Australian cockpit display gets US federal certification

TFD-8601 Cockpit Display Image.

Thomas Global Systems has announced at the Regional Aviation Association of Australia (RAAA) National Convention that its TFD-8601 AMLCD cockpit display has received a Federal Aviation Administration (FAA) supplemental type certificate (STC) for installation in Dassault Falcon 50 aircraft.

The TFD-8601 cockpit display, which was developed in partnership with Regional Express (Rex) is a pioneering plug-and-play, active-matrix liquid-crystal display (AMLCD) replacement for ageing cathode ray tube (CRT) displays installed in a variety of regional, business and military aircraft. A shipset of four displays saves over 12 pounds per cockpit and requires 70 per cent less power than ageing CRTs during normal operation.

"This plug-and-play display upgrade immediately readies the aircraft for the future – a practical solution to CRT obsolescence with a built-in growth path for additional functionality to ensure capability and compliance," said Robert Riede, director, Commercial for Thomas Global.

"In addition, there are tremendous operational benefits gained when updating flight decks with TFD-8601 displays – including improved reliability and reduced costs, with lower weight, less heat and reduced power consumption."

The TFD-8601 installation can be completed quickly according to Thomas Global, with no changes to existing cockpit panels or wiring, and no crew retraining or changes to flight simulators – minimising disruption to aircraft operations. The display, incorporating Thomas Global’s Adaptive Display Architecture display processing technology, is already certified on a range of regional and business aircraft including Saab 340B and Embraer EMB 120.

Thomas Global last month secured the supply of cathode ray tubes (CRTs) for use in avionic cockpit display units. The company said the new agreement will allow them continue to provide in-country developed support capability for their export business in commercial and military aircraft markets.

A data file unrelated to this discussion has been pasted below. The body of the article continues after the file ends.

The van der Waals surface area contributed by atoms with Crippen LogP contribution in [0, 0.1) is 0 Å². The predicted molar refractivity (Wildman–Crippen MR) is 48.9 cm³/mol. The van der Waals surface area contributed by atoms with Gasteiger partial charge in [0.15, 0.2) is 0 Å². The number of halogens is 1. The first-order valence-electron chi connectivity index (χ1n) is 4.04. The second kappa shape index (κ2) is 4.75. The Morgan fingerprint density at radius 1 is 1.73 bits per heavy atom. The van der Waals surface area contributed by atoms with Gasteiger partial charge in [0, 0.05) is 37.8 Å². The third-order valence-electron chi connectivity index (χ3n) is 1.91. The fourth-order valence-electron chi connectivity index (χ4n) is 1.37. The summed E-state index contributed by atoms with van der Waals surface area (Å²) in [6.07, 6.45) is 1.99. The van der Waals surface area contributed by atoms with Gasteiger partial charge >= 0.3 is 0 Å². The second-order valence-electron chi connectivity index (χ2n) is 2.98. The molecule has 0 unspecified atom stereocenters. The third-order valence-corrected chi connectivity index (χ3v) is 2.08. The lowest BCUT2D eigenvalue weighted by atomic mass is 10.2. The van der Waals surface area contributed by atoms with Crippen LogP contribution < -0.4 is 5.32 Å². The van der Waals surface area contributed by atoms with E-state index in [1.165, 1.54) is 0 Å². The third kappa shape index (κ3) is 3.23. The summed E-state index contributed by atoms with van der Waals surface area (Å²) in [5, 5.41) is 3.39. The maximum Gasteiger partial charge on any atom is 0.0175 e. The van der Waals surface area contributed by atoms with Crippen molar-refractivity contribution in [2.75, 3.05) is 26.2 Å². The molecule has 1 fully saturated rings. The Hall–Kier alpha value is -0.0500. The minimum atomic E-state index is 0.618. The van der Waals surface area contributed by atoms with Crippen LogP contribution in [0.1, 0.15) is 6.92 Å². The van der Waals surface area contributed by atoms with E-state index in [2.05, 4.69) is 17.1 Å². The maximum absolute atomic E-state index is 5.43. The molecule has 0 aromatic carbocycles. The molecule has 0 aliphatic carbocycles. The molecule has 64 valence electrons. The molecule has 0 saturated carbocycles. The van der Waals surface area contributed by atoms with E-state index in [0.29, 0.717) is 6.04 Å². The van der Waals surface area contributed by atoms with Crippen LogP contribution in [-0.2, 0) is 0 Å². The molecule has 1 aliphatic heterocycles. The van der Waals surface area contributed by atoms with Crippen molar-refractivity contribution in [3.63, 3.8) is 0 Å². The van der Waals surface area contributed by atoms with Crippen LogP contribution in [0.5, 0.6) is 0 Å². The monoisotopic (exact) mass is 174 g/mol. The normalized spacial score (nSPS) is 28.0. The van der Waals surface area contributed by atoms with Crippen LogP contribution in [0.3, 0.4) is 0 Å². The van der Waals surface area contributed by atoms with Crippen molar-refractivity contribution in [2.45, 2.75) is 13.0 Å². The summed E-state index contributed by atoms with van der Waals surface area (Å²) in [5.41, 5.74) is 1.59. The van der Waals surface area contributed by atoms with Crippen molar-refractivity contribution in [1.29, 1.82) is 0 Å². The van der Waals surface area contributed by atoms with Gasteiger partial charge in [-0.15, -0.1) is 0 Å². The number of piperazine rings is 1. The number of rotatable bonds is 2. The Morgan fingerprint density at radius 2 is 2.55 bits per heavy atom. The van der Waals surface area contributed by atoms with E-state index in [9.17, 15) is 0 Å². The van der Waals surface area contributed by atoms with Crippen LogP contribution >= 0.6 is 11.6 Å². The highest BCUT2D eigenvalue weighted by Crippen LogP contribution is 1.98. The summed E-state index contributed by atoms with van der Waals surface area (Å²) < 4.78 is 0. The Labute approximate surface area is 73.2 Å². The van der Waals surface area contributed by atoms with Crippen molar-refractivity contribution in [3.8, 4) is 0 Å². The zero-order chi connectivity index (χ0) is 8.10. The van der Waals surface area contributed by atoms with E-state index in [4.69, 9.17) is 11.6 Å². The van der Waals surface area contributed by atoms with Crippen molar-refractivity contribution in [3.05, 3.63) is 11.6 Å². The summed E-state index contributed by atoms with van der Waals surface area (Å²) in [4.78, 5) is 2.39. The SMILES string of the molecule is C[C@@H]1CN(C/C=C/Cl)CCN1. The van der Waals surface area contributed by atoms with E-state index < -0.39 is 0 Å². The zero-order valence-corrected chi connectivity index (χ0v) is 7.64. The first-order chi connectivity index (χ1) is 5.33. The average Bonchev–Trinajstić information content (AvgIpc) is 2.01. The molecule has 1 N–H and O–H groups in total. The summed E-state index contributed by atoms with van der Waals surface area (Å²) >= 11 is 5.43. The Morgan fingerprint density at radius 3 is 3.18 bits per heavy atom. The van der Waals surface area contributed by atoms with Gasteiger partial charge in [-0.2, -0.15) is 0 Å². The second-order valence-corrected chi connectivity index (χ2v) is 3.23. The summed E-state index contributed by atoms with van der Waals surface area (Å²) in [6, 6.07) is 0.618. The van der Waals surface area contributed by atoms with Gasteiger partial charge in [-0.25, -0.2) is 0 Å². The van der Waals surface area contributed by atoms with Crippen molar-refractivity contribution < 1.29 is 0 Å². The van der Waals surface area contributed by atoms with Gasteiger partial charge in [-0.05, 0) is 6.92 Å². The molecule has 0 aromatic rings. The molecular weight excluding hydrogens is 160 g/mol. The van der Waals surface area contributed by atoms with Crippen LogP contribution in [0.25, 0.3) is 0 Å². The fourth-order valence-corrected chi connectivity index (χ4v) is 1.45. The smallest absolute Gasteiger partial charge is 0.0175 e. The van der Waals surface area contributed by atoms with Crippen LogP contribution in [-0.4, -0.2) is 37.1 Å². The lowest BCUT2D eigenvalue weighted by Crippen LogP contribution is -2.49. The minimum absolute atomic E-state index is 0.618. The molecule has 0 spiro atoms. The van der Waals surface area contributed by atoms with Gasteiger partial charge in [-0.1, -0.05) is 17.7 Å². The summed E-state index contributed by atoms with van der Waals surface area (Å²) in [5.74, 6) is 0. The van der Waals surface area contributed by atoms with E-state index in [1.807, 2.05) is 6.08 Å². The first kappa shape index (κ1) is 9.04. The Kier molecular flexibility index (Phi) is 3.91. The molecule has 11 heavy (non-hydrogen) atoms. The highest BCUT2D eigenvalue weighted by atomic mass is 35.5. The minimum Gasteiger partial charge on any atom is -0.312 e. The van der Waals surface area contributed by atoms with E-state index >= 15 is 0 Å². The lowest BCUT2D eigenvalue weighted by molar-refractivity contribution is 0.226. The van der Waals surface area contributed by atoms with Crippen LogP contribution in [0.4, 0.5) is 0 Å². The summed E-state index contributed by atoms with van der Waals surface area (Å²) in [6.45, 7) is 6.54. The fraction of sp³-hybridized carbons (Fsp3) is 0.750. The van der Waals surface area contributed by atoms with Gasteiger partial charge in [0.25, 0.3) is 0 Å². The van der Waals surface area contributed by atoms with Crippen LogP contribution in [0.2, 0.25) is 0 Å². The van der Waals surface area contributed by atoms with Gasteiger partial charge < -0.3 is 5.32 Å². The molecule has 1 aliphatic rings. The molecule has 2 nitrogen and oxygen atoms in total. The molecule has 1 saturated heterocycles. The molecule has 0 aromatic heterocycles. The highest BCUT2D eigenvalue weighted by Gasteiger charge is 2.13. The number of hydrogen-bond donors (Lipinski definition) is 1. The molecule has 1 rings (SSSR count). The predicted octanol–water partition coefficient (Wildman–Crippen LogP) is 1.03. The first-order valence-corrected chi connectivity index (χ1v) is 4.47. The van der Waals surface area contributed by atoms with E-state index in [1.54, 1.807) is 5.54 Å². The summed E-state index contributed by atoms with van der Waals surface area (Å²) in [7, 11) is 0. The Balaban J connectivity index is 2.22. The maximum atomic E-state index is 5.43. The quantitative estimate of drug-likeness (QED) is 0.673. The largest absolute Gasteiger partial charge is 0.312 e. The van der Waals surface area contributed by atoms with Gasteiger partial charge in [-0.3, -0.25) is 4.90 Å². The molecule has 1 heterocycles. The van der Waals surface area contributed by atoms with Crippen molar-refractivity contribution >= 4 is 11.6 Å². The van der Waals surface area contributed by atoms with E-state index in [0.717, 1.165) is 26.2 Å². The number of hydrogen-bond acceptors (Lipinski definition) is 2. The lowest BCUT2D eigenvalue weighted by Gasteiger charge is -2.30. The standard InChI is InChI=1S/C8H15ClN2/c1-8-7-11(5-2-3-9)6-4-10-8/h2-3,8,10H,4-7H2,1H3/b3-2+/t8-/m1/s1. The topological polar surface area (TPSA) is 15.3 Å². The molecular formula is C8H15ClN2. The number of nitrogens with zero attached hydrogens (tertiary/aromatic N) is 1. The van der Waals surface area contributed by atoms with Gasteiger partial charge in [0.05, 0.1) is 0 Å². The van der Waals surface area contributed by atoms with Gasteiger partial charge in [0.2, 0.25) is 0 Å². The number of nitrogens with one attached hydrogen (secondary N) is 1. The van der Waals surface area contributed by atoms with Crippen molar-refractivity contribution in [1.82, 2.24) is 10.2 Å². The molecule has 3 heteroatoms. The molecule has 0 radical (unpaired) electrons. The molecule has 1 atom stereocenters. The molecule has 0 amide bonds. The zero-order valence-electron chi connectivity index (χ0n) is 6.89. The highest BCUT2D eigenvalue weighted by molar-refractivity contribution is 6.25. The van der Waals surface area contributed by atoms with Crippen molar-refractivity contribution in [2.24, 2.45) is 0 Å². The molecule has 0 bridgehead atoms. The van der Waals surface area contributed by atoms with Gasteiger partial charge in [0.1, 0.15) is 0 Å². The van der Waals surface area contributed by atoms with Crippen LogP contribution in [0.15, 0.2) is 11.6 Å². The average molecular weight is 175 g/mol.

A Thomas Global spokesperson confirmed to Defence Connect the bulk of this work will be done in Australia, and some in the US.

David Barnes, COO of Thomas Global, said the new arrangement will allow the company to continue to support some of the world's largest aerospace primes.

"Thomas Global is pleased to have secured one of the industry's largest orders of new avionic CRTs, meaning that we can offer operators continued, best-in-class support across a range of Honeywell, Thales, Rockwell Collins and GE CRT-based cockpit displays for years to come," said Barnes.

"As industry attention turns to newer technologies, we aim to provide an efficient end-of-life for these critical displays."

Thomas Global has previously worked on defence projects, including the Army’s Australian Light Armoured Vehicle (ASLAV). Thomas Global and Thales Australia partnered to deliver nine upgraded Crew Procedural Trainer (CPT) turrets for the vehicles. ASLAV CPT is a simulator that enables the crew commander and gunner to practice gunnery skills without the need to use live ammunition.

The company is also one of the nine contractors for the C4I Integral Computing System (ICS) used in Australia's Protected Mobility Vehicle-Light (PMV-L), Hawkei.





Australian cockpit display gets US federal certification
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